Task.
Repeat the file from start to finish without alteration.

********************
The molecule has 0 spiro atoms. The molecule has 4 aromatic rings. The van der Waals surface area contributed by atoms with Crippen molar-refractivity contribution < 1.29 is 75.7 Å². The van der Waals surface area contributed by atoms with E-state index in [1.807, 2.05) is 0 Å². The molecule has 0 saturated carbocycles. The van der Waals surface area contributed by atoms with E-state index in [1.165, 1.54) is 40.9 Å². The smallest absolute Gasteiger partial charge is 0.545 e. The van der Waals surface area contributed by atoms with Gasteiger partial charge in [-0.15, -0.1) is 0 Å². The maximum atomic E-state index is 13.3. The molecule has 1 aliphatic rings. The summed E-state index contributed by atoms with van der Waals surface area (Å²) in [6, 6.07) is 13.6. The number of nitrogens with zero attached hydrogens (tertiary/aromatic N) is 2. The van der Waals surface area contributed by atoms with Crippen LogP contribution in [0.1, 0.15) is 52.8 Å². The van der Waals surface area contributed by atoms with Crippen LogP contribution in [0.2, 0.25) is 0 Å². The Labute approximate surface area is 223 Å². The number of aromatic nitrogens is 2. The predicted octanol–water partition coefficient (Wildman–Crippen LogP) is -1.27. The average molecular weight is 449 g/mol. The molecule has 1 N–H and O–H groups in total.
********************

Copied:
The molecule has 0 spiro atoms. The molecule has 4 aromatic rings. The van der Waals surface area contributed by atoms with Crippen molar-refractivity contribution < 1.29 is 75.7 Å². The van der Waals surface area contributed by atoms with E-state index in [1.807, 2.05) is 0 Å². The molecule has 0 saturated carbocycles. The van der Waals surface area contributed by atoms with E-state index in [1.165, 1.54) is 40.9 Å². The smallest absolute Gasteiger partial charge is 0.545 e. The van der Waals surface area contributed by atoms with Gasteiger partial charge in [-0.15, -0.1) is 0 Å². The maximum atomic E-state index is 13.3. The molecule has 1 aliphatic rings. The summed E-state index contributed by atoms with van der Waals surface area (Å²) in [6, 6.07) is 13.6. The number of nitrogens with zero attached hydrogens (tertiary/aromatic N) is 2. The van der Waals surface area contributed by atoms with Crippen LogP contribution in [0.1, 0.15) is 52.8 Å². The van der Waals surface area contributed by atoms with Crippen LogP contribution in [0.2, 0.25) is 0 Å². The Labute approximate surface area is 223 Å². The number of aromatic nitrogens is 2. The predicted octanol–water partition coefficient (Wildman–Crippen LogP) is -1.27. The average molecular weight is 449 g/mol. The molecule has 1 N–H and O–H groups in total.